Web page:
Check the domain

Stuff reports:

Kielly Garrett, 34, and her husband had just bought a ute and were about to start their own business.

Having heard of a number of business start-up grants, Garrett hopped onto Google, searched for New Zealand Government grants and clicked the first link on the list.

She found a website with a helpful list of New Zealand business grants with branded video testimonials from New Zealanders who had been successfully helped by the scheme, and filled in some details to see what she was eligible for. 

“Within 15 minutes they’d rung me, they sold me a dream.”

“She’s like you’ll need insurance’ and all these things I hadn’t even thought of and I was like ‘oh, you’re onto it!'”

According to the website Garrett had found – – Garrett was eligible for start-up financing of $10,000.

This is one of the more sophisicated frauds. They do have a fairly credible website and do indeed come up high in Google. I think they even do paid advertising (which Google should decline).

But a key giveaway here is the domain is .org not .nz. This means it is highly unlikely to be an official Government site as they tend to be in Also the fact they are not a .nz site may be significant as .nz sites have to publish the details of the site registrant, while .org do not.

So another check is to do a WHOIS on the domain name. The fact the registrant has hidden their details is a pretty good sign of a scam – especially when the site asks for money.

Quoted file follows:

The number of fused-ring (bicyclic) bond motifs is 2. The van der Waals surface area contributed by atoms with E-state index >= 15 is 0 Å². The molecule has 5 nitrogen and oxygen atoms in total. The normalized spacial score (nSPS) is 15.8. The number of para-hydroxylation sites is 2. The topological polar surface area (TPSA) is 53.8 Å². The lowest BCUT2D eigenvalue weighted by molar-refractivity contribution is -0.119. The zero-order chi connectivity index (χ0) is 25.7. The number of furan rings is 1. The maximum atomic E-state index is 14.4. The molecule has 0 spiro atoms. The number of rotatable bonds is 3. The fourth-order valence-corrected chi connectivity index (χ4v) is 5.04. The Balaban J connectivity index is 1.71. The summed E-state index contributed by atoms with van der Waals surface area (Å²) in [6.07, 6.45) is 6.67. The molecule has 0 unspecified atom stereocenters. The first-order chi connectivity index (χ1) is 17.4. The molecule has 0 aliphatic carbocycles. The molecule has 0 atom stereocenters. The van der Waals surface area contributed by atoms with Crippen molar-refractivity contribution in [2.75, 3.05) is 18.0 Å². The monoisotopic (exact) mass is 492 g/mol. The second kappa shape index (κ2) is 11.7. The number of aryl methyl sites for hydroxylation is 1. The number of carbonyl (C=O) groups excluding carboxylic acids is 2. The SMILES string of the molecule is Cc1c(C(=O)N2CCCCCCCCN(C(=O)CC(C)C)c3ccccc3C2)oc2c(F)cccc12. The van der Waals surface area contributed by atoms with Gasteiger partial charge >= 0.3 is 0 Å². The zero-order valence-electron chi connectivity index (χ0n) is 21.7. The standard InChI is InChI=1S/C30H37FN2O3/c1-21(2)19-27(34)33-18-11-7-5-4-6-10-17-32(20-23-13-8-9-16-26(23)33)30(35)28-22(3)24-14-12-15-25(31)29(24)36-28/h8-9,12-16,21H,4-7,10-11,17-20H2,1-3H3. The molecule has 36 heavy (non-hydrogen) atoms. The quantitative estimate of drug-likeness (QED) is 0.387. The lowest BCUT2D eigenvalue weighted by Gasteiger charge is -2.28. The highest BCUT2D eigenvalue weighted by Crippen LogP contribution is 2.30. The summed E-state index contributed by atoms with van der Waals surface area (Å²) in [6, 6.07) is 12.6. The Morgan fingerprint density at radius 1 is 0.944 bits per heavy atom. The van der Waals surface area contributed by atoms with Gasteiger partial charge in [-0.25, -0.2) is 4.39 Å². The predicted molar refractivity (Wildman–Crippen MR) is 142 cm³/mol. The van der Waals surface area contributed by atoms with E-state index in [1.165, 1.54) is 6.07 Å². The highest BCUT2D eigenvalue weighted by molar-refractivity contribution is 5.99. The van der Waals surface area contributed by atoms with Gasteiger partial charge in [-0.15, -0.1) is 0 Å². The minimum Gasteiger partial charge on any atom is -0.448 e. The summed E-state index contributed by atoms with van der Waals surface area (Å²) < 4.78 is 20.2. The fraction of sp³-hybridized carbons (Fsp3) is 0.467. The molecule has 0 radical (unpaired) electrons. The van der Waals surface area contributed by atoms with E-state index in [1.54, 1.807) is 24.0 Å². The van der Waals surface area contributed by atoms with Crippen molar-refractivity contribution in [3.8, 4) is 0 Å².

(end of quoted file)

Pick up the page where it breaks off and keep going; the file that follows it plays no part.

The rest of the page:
“They were telling me they’d take this admin fee and I said ‘oh yeah how much is that?’ 

“They said $350 and I was like oh yeah, that’s a bit steep but if you’re offering me $10,000, OK.”

Garrett started getting a sinking feeling as soon as she had submitted her debit card details – she immediately had second thoughts. 

She checked online and discovered she was one of hundreds, possibly thousands, who had been scammed since 2013 by the so-called New Zealand Government Grants Department, New Zealand Small Business Assistance Centre, and two other incarnations centred around the and

“I just can’t believe it’s still running, I really can’t,” said Garrett.

“These are the things our government should be stopping, or find out where it’s coming from because these people are nasty people.”

Good she got suspicious. Not a lot the Government can do as the scammers are almost certainly not based in NZ.

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